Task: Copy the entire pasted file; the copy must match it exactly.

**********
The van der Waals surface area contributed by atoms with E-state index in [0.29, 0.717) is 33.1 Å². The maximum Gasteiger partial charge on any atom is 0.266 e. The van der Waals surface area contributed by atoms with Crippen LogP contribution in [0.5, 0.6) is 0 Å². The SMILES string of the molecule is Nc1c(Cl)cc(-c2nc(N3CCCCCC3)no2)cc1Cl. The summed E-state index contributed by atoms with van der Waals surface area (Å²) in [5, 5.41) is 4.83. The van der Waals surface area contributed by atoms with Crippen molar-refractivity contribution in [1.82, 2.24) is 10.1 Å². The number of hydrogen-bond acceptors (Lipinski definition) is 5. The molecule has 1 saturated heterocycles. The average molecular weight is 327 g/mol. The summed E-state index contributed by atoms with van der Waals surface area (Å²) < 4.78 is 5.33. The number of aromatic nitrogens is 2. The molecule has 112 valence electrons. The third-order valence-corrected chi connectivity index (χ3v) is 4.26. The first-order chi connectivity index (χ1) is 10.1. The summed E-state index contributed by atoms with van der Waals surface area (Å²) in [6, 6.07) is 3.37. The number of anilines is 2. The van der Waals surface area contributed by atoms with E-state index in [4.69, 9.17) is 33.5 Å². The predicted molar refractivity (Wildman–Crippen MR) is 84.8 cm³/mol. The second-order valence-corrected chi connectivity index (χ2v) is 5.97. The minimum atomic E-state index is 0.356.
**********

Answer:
The van der Waals surface area contributed by atoms with E-state index in [0.29, 0.717) is 33.1 Å². The maximum Gasteiger partial charge on any atom is 0.266 e. The van der Waals surface area contributed by atoms with Crippen LogP contribution in [0.5, 0.6) is 0 Å². The SMILES string of the molecule is Nc1c(Cl)cc(-c2nc(N3CCCCCC3)no2)cc1Cl. The summed E-state index contributed by atoms with van der Waals surface area (Å²) in [5, 5.41) is 4.83. The van der Waals surface area contributed by atoms with Crippen molar-refractivity contribution in [1.82, 2.24) is 10.1 Å². The number of hydrogen-bond acceptors (Lipinski definition) is 5. The molecule has 1 saturated heterocycles. The average molecular weight is 327 g/mol. The summed E-state index contributed by atoms with van der Waals surface area (Å²) < 4.78 is 5.33. The number of aromatic nitrogens is 2. The molecule has 112 valence electrons. The third-order valence-corrected chi connectivity index (χ3v) is 4.26. The first-order chi connectivity index (χ1) is 10.1. The summed E-state index contributed by atoms with van der Waals surface area (Å²) in [6, 6.07) is 3.37. The number of anilines is 2. The van der Waals surface area contributed by atoms with E-state index in [4.69, 9.17) is 33.5 Å². The predicted molar refractivity (Wildman–Crippen MR) is 84.8 cm³/mol. The second-order valence-corrected chi connectivity index (χ2v) is 5.97. The minimum atomic E-state index is 0.356.